June 15, 2018 by Meredith Metsker
Ohio’s public universities added $42 billion to the state’s economy in fiscal year (FY) 2016-2017, according to Emsi’s recent Economic Impact Study (EIS). That’s nearly 7% of the state’s total economy.
The presidents of all 14 public universities gathered Tuesday at the Ohio Statehouse, along with Sen. Randy Gardner and Emsi economist Hannah Ruffridge, to share the results of the study. Commissioned by the Inter-University Council of Ohio (IUC), the EIS was overwhelmingly positive on all fronts.
“We know higher education is a great investment for individuals,” said Michael V. Drake, president of The Ohio State University.
IUC asked Emsi to conduct this study as part of Forward Ohio. The initiative aims to increase awareness of the value of public education and gain public support for greater investment in it.
To do this, the IUC knew it needed tangible, data-driven evidence.
“We cannot establish policies in this state based on anecdotal stories and information,” Gardner said. “This study is important because we’re going to look squarely in the eye of the statistics and find out how important higher education is.”
Ohio’s public universities support over 558,000 jobs in the state. That’s one out of every 12 jobs. In addition to jobs, Ohio taxpayers also see an 8.6% annual internal rate of return for investing in Ohio’s public universities.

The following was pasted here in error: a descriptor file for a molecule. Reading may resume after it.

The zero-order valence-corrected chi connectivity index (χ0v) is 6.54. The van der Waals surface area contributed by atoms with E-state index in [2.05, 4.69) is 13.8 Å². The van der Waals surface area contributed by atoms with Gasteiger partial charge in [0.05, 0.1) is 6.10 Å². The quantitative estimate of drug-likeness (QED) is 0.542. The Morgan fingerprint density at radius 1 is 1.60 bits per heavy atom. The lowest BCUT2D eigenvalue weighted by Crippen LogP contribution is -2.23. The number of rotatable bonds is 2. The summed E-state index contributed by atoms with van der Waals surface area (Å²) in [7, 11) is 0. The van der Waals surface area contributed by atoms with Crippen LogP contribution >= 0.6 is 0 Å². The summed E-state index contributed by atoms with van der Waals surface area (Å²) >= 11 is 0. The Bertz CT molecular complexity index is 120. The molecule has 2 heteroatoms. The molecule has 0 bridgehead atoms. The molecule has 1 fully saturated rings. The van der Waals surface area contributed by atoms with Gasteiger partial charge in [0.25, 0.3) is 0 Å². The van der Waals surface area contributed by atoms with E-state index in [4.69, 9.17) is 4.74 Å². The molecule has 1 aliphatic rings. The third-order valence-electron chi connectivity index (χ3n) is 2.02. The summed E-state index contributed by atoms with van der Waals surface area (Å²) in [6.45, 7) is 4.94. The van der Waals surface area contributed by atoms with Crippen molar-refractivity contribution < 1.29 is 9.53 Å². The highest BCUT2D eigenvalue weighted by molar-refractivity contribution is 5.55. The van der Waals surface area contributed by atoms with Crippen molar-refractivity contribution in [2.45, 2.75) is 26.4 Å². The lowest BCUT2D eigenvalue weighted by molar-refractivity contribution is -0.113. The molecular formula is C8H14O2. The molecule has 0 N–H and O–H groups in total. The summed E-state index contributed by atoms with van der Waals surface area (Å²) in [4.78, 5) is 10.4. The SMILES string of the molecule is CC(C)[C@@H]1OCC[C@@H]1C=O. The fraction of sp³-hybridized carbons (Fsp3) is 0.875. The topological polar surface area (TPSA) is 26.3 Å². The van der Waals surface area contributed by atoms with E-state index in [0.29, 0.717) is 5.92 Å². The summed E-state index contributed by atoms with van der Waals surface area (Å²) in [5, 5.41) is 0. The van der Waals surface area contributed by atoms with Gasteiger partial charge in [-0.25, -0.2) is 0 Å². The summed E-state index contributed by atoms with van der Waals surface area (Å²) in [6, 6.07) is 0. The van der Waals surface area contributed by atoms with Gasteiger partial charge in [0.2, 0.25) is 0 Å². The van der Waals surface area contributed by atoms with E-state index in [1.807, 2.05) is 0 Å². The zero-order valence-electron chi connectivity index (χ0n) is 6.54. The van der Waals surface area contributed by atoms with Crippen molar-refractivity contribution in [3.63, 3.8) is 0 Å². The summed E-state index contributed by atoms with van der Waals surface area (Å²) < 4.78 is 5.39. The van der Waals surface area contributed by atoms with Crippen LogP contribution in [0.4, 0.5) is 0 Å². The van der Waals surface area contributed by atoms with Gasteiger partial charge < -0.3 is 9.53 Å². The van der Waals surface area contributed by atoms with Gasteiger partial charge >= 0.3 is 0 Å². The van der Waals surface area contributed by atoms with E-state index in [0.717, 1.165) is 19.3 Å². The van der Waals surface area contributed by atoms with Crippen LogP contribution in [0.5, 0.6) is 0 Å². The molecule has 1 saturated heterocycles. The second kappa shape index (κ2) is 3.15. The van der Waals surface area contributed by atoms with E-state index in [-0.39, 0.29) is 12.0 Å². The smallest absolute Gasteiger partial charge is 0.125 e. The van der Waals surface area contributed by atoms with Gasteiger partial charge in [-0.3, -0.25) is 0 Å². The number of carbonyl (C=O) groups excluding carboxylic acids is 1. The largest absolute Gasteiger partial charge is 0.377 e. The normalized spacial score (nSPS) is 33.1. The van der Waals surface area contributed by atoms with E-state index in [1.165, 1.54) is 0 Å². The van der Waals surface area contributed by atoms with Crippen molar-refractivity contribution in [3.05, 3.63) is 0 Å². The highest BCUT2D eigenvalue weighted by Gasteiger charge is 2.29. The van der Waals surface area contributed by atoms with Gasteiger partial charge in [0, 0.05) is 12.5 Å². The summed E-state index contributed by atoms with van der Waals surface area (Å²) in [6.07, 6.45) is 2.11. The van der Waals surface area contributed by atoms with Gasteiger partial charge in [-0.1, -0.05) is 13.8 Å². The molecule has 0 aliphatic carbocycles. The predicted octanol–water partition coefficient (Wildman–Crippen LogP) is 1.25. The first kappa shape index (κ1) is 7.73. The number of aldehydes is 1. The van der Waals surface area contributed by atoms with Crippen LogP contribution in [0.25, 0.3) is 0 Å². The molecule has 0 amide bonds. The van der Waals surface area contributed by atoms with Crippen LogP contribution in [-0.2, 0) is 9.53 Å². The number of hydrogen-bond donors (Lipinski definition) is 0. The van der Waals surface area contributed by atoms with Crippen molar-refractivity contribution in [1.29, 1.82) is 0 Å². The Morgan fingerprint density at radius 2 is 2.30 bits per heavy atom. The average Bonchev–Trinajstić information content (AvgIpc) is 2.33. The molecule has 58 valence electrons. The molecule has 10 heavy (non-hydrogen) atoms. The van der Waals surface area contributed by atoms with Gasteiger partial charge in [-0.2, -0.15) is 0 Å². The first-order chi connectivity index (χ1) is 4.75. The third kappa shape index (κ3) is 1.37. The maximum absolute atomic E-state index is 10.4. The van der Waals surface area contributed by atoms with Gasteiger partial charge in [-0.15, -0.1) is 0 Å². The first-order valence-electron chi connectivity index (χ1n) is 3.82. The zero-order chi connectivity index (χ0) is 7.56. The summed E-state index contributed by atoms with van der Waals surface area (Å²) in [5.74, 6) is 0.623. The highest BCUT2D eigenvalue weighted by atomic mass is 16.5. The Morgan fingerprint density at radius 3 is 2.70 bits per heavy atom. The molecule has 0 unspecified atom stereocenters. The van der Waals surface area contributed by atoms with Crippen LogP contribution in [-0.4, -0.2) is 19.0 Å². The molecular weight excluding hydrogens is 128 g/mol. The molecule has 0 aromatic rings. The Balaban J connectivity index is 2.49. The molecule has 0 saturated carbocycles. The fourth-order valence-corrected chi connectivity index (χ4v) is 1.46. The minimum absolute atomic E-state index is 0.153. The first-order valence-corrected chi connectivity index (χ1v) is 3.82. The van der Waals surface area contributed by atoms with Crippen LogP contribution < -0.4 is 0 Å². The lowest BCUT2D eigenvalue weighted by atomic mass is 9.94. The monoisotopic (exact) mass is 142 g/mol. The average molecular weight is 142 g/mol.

Typically, people who earn bachelor’s and master’s degrees tend to be happier, healthier, less likely to commit crime, and less likely to need unemployment benefits. This means the government (and therefore taxpayers) saves money on health care, criminal justice programs, and unemployment insurance.
Then there’s all the money that university visitors brought in for athletic events, commencement, conferences, parents weekends, etc. While in Ohio, visitors spent money on lodging, food, transportation, and other personal expenses, generating $76 million in added income for the state during FY 2016-2017.
For every $1 that students invest in Ohio’s public universities, they receive a cumulative return of $4.60 in future earnings. That’s a nearly 14% rate of return, which is 4% higher than the stock market’s 30-year average annual return.
Students who earn bachelor’s degrees from a public university in Ohio also earn more money over their working lifetime than students with only a high school diploma—$1,179,000 more to be exact.
With the surge in student loan debt and growing disenchantment with higher education, it’s imperative for colleges and universities to use data to show their value. Emsi’s Economic Impact Study is the perfect solution.
“The study provides solid, quantifiable evidence of the value of Ohio’s public institutions of higher education, including the fact that they generate more tax dollars than they collect,” said Jay Gershen, president of The Northeast Ohio Medical University.
“Those who have doubts, and those who have questions, about higher education’s value proposition will benefit from an informed fact-based study that brings awareness of the true value of higher education.”
Emsi has conducted over 1,800 economic impact studies for colleges and universities since 2000. To learn more about us and our EIS, contact Rob Sentz, visit EconomicModeling.com, and follow us on LinkedIn and Twitter.